Having studied composition alongside Darius Milhaud and John Adams, computer music with John Chowning (the inventor of FM synthesis), and having worked as a researcher at IRCAM (birthplace of MaxMSP) in Paris alongside Pierre Boulez, Neil Rolnick is well-versed in the various currents of 20th century modernist music. Yet even...
An active musician since early childhood, Erin Barra is a singer, songwriter, multi-instrumentalist, producer, consultant, and more. Within her many different projects, Ableton Live and Push have become the center of Erin’s set-up in the studio and on stage. We recently caught up with Erin to discuss her music, playing solo and with a band, and what’s next up in her busy career.
What projects are you currently working on?
I'm in the process of putting the finishing touches on a number of records I've been making with a few key producers in NY, mostly for other artists. Once that's done I'm looking at finishing up my fourth release (which I've been working on for two years already) and making important decisions about what I want for and from that.
I've been doing a lot of consulting for bands wanting to integrate laptops into their stage performance. Sharing my experience and knowledge about Live has been very satisfying.
Besides that, I always seem to have my hands in about five other things at any given time - whether it’s writing tech product reviews, co-writing with artists or learning new techniques and skills - I seem to keep myself extremely busy.
When did you start working with Ableton Live?
I got deep into Ableton during the summer of 2010, on the suggestion of a producer/DJ friend of mine, Gravytron. Neither of us had messed with the software and we literally spent most of an entire summer inside a room making beats and exploring Live 8 together. It started as more of an extension of my stage performance but has since become the foundation of my creative process in the studio and writing room as well.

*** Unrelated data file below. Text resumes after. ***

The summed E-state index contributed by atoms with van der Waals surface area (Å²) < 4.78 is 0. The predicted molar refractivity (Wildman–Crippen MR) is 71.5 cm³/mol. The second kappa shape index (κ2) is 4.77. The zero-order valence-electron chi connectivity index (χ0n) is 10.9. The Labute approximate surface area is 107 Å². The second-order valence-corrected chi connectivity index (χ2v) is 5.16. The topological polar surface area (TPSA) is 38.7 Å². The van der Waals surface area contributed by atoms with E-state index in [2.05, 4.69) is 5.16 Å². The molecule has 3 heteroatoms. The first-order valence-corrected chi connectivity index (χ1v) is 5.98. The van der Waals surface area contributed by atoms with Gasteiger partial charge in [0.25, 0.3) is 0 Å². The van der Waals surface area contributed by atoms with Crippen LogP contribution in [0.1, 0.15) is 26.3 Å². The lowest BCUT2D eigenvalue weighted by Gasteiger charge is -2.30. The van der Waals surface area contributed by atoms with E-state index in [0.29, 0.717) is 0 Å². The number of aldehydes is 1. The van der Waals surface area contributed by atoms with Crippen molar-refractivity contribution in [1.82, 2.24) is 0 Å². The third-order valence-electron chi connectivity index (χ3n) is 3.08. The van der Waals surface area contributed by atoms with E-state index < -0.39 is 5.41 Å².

How does Live work with your solo live show setup and within more of an ensemble setup?
When it's just me up there, I consider Live to be more of a conduit or instrument. I'm playing the computer in tandem with multiple synthesizers and MIDI controllers. When we incorporate it into a band type situation, Live literally becomes another member of the band that we have to play along with. To summarize, when I'm solo I'm playing Live, and when I'm with other musicians, we're playing WITH Live.
Above: a track from Erin's new mixtape, Comma.
As a singer-songwriter, what are your favorite tools or features in Live that allow you to create?
I like to blend both Session and Arrangement View while writing. That way I can work on Arrangement and produce the song at the same time. I like to play with the order and length of sections a lot and triggering clips allows me to experiment without having to mess around in a timeline. Not only does this workflow save me a huge amount of time but it allows me to continue being creative without having to stop and switch to the technical side of using software.
You've recently started working with Push. How are you using it live? How are you using it in the studio?
When I'm on stage I find that people respond strongly to when I'm actually 'playing' Push, so I tend to work in Note mode a lot and keep things entertaining. I'm a strong believer in less is more so I think a little bit goes a long way, especially on stage.
In the studio I do pretty much all my drum programming with Push and have begun to mix on it as well. In both cases it forces me to step away from the computer and use my ears more and I find that to be invaluable in any session. I also use it as a traditional MIDI controller as well in both settings.
Want to learn more about Erin and how she uses Push? Don’t miss a free workshop and demonstration from Erin at Tekserve in New York City on July 18 - if you can’t make it in person, it’s available to livestream for free at Erin’s site.